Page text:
THIS IS A LETTER TO TIME 4.3.17

Dear Time,

If we could just get on the same side, I know we’ll both come out of this life intact. You may see things from a different perspective, and I am disadvantaged in that regard, of course, because your principles bookend my existence, and I am limited to your will. But for a moment indulge me.

What I propose is this: Let’s work together. Imagine–a world in which you exist as you are, and everything proceeds as normal, except that I’ll have the ability, at my will, to lean in and whisper in your air, Stop. When I say stop, please, if possible, do just that. Focus your attention on some other part of the universe and allow me to remain in a single moment of my choosing for a duration of my choosing. Do you see how this compromise is mutually beneficial? I get to enjoy a single moment* while you get a bit of a rest, a lightened load.

In fact, if I could stretch your graciousness a little more, may I ask for the ability, for lack of a better term, to press your rewind button? I don’t care for many of the moments I’ve experienced. But there is one. A picture serves as my only memory of it. My father was young; he was lifting me in the air with such an expression of joy that it could be confused with agony; I was young as well, seven or eight or ten; and I was happy; I was happy to be able to be lifted by his strength, an experience, as I’ve now come to learn, that slowly ceases to exist as a possibility the older I get; now, as an adult, I don’t remember being lifted by his strength, ever; but there is that picture, which is proof, which is a moment, which is a memory, which is a truth inscrutable and existent only to the deepest personal self, which is where happiness lies, which is inaccessible because of your fundamental principles.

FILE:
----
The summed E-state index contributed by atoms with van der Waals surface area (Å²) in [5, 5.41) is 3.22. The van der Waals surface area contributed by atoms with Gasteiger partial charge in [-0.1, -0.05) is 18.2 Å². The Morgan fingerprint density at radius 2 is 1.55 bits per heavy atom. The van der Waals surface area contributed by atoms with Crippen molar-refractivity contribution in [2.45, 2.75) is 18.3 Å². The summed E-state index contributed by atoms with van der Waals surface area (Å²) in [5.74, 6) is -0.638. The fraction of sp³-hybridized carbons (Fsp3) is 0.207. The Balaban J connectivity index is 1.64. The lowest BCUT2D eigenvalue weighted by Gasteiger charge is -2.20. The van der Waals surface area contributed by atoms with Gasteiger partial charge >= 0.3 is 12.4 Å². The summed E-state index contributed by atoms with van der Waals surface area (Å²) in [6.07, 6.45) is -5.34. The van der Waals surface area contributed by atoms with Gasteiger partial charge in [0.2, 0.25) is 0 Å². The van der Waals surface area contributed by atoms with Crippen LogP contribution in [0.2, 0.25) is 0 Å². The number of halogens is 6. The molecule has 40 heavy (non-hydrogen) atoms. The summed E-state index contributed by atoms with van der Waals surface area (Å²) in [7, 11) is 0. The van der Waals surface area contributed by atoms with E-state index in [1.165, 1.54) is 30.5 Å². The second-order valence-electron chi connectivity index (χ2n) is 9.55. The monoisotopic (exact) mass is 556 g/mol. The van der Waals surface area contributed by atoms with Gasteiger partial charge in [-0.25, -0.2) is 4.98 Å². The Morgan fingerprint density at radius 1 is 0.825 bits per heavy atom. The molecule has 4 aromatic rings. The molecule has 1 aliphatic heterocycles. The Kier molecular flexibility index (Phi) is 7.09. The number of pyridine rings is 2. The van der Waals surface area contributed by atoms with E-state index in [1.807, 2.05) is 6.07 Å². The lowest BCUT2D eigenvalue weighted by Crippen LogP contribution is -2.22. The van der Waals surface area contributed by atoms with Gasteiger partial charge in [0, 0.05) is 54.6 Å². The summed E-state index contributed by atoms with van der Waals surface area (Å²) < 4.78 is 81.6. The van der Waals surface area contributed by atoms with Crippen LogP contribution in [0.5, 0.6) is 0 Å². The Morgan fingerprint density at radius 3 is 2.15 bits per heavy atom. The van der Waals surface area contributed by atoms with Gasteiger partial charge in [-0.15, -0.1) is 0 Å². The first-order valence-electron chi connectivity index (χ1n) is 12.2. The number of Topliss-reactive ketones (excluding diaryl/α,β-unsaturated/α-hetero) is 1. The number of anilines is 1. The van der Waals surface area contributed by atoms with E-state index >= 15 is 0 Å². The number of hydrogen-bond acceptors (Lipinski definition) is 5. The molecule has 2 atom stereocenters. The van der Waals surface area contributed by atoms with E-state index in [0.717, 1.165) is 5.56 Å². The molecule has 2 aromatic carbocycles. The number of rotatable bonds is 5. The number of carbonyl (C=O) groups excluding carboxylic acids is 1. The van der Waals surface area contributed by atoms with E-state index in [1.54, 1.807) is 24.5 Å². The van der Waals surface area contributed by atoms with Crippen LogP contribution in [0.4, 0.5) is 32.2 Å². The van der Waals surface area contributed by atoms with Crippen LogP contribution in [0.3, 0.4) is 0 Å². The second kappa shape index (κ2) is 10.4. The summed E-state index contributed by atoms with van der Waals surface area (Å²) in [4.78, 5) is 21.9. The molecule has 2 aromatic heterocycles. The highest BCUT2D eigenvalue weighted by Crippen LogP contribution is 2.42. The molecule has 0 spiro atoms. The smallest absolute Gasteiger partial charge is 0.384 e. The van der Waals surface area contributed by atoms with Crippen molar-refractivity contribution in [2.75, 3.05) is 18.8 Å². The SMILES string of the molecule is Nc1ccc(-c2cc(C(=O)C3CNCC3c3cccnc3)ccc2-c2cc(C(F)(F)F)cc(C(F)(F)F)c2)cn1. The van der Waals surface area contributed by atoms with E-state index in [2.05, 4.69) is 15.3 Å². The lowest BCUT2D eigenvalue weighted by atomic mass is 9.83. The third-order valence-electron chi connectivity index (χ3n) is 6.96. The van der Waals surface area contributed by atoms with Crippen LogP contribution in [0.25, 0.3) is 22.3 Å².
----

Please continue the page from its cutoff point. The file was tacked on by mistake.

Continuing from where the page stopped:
Herein lies my frustration.

What I’m asking for, at bottom, is for you to stand out and stand off. By relinquishing some of your power, you will have done an entire species a service so profound and life-altering, they’ll be stunned for several lifetimes trying to put into words, no, into thought, even, what it means to them, to us. I put my faith in your kindness, though I know you are abstract and metaphysical, and so by definition unable to receive or read this letter.

 

Best,

Navid

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